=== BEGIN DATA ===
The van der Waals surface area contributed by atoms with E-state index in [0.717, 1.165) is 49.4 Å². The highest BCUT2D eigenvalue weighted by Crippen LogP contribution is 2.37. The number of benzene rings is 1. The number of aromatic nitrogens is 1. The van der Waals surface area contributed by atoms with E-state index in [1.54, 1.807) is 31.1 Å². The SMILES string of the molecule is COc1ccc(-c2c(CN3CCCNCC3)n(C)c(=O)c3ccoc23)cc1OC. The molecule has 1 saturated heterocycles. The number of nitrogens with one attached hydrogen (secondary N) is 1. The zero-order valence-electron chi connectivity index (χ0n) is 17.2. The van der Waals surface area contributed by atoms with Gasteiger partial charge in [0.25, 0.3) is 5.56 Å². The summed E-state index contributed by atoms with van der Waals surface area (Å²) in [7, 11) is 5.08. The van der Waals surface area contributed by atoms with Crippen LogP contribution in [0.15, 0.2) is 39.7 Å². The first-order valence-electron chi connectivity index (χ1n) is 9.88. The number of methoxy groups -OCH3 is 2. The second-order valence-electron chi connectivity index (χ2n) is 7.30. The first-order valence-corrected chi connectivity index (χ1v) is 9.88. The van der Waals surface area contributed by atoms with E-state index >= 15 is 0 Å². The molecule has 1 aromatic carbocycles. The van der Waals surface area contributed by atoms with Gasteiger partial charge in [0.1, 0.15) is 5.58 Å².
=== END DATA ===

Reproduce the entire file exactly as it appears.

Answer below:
The van der Waals surface area contributed by atoms with E-state index in [0.717, 1.165) is 49.4 Å². The highest BCUT2D eigenvalue weighted by Crippen LogP contribution is 2.37. The number of benzene rings is 1. The number of aromatic nitrogens is 1. The van der Waals surface area contributed by atoms with E-state index in [1.54, 1.807) is 31.1 Å². The SMILES string of the molecule is COc1ccc(-c2c(CN3CCCNCC3)n(C)c(=O)c3ccoc23)cc1OC. The molecule has 1 saturated heterocycles. The number of nitrogens with one attached hydrogen (secondary N) is 1. The zero-order valence-electron chi connectivity index (χ0n) is 17.2. The van der Waals surface area contributed by atoms with Gasteiger partial charge in [0.25, 0.3) is 5.56 Å². The summed E-state index contributed by atoms with van der Waals surface area (Å²) in [7, 11) is 5.08. The van der Waals surface area contributed by atoms with Crippen LogP contribution in [0.15, 0.2) is 39.7 Å². The first-order valence-electron chi connectivity index (χ1n) is 9.88. The number of methoxy groups -OCH3 is 2. The second-order valence-electron chi connectivity index (χ2n) is 7.30. The first-order valence-corrected chi connectivity index (χ1v) is 9.88. The van der Waals surface area contributed by atoms with E-state index >= 15 is 0 Å². The molecule has 1 aromatic carbocycles. The van der Waals surface area contributed by atoms with Gasteiger partial charge in [0.1, 0.15) is 5.58 Å².